Portrait of Our Patrons: Roger Willemsen

A couple of years ago, I had the pleasure of meeting Roger Willemsen at a party from the publisher S. Fisher Verlage. Since then, I have read a lot of his writing and have seen him live on stage. What fascinates me about his work: the precise power of observation paired with subtlety and respect for the observed, be it a human being or an occurence. He certainly is a jack-of-all-trades, productive, one book per year, one stage program at least! It is pure literary indulgence to read of his observations and thoughts, have them echo through one’s mind, thereby coming to own new conclusions. There are lots of ends to this world – and he is one of the few wanting to visit them all! And each time, he invites someone else to participate in the journey.

That is why I am so happy to announce that Roger Willemsen supports DIE BUCHPATEN. Children are great storytellers and attentive listeners. And I think Roger Willemsen and children have that certainly in common. Because someone who tells such wonderful stories like Willemsen must have a talent for listening. And another common ground I think to have found: unhindered curiosity for the world and everything it has to offer! Nothing is more boring than an adult that cannot become enchanted anymore. Roger Willemsen still gets enchanted and puts everything he touches under a spell! For that we are thankful.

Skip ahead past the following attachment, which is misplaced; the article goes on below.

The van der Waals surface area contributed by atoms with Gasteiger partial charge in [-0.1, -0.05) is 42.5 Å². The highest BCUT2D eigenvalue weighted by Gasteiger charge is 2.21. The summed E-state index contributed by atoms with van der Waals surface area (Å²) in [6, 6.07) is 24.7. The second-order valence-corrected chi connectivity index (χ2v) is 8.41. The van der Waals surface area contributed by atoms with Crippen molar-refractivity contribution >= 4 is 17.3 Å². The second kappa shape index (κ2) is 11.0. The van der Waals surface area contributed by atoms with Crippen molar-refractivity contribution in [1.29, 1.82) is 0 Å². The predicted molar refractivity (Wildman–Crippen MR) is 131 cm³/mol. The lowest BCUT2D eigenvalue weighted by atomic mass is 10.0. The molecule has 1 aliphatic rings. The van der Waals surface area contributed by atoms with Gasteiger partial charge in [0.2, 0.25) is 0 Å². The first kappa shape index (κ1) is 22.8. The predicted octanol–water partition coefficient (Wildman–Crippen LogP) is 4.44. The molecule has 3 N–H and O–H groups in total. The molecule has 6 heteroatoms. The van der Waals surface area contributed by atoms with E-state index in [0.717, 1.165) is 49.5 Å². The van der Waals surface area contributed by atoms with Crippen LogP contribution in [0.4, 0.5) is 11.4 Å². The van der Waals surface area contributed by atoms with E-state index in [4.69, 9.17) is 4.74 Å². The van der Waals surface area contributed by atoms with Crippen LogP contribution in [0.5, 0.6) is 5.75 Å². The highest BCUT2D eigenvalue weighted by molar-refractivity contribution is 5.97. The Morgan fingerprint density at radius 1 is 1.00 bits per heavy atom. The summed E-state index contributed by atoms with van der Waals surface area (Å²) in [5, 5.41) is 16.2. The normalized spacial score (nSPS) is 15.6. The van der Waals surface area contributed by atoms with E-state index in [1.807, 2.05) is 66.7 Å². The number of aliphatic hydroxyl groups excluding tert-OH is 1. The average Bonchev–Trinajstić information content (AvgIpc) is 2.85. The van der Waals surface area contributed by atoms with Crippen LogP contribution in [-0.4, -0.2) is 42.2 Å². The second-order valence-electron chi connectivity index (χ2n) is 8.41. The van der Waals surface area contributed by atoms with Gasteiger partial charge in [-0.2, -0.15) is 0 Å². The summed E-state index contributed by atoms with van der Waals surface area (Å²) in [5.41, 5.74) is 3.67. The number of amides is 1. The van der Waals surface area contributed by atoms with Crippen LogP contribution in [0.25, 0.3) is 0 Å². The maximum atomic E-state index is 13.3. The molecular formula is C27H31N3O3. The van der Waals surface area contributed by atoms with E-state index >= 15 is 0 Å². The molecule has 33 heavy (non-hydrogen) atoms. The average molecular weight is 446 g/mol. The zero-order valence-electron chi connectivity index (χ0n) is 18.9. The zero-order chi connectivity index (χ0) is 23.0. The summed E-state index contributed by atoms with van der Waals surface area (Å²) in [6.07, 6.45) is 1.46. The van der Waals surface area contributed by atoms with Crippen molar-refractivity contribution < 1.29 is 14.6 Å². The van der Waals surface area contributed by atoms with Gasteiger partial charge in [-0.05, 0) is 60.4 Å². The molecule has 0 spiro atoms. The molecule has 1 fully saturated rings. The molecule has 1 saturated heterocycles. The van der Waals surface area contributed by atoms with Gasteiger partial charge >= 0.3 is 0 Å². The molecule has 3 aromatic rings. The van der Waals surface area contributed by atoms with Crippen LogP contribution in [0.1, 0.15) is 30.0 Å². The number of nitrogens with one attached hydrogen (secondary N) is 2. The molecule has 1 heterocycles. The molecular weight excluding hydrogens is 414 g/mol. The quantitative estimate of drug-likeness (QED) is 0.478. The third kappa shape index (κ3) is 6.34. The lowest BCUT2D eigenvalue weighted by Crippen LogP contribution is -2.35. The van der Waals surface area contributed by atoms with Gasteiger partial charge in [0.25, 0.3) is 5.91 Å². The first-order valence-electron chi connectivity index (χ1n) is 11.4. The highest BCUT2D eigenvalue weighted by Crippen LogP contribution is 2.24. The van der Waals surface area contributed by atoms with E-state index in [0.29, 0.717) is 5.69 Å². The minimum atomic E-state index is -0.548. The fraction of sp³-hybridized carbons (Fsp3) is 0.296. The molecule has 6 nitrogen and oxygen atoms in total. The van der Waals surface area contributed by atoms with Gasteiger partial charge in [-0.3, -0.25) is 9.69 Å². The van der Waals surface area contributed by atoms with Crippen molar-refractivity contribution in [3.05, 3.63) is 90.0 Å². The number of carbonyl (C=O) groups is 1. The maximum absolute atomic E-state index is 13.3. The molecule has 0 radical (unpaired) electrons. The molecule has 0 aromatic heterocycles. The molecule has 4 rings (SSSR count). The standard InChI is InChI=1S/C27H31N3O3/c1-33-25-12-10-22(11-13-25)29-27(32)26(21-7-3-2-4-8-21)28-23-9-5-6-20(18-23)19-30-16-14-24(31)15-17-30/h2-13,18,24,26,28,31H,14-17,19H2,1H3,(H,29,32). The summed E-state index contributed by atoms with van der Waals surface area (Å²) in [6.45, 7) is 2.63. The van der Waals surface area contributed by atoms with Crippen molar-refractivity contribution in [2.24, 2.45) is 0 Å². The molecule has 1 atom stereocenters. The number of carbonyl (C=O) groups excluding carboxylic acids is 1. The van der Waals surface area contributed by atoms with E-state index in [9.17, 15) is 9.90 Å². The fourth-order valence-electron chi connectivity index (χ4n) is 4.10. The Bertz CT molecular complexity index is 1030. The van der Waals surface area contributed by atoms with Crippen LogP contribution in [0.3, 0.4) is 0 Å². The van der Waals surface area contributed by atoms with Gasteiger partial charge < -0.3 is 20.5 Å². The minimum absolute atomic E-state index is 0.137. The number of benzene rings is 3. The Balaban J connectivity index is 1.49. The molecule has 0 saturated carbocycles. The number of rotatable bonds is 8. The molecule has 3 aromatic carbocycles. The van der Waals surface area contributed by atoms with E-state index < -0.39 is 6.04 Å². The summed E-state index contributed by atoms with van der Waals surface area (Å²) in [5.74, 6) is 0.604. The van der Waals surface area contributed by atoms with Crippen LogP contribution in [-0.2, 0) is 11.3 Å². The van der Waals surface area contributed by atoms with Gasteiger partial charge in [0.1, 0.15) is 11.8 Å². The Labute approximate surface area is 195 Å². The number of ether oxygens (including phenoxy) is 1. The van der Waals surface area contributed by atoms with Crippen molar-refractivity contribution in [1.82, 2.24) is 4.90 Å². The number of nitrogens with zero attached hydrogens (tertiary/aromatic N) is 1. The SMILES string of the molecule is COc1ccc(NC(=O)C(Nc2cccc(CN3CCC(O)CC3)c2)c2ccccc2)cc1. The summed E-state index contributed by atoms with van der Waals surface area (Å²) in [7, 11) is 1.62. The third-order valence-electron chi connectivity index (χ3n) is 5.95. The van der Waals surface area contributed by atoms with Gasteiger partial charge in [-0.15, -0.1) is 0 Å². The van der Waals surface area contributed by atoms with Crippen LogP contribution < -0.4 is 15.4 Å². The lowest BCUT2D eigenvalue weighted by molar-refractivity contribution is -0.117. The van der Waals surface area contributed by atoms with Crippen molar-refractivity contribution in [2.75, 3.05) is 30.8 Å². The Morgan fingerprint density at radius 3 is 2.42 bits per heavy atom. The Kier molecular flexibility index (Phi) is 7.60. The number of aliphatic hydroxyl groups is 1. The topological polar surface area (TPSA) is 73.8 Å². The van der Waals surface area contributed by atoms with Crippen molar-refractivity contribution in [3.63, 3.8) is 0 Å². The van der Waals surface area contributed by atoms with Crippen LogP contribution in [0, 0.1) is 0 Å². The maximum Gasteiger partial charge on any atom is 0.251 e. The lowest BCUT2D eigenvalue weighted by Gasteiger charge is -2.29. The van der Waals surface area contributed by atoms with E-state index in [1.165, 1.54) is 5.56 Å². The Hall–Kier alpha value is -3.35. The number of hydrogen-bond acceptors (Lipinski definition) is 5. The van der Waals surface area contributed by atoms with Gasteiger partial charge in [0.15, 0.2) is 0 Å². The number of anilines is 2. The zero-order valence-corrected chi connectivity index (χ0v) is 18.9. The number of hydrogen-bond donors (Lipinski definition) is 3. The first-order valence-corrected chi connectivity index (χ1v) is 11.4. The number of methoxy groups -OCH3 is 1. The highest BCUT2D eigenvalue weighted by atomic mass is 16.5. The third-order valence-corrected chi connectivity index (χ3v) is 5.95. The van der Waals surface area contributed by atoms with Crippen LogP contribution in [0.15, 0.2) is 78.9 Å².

Kristina Lemke

Foto: Anita Affentranger 

Here one of his newest publications


Es war einmal oder nicht
(engl. Once upon a time or not)
S. Fischer Verlag
ISBN 978-3-10-092108-6
Auch als E-Book erhältlich

Roger Willemsen has brought home hundreds of children’s drawings, essays and letters from his countless trips through Afghanistan – moving documents of young people whose everyday life is defined by war. During his last trip that went from Kabul to the Panshir Valley in the fall of 2012, Willemsen visited a number of these children. His huge report on this trip combined with the pictures and texts of the children draws up a precise and often surprising image of life in Afghanistan – not just of its dark side, but also of the happy and light moments. It is the life that remains once the international troops leave the country.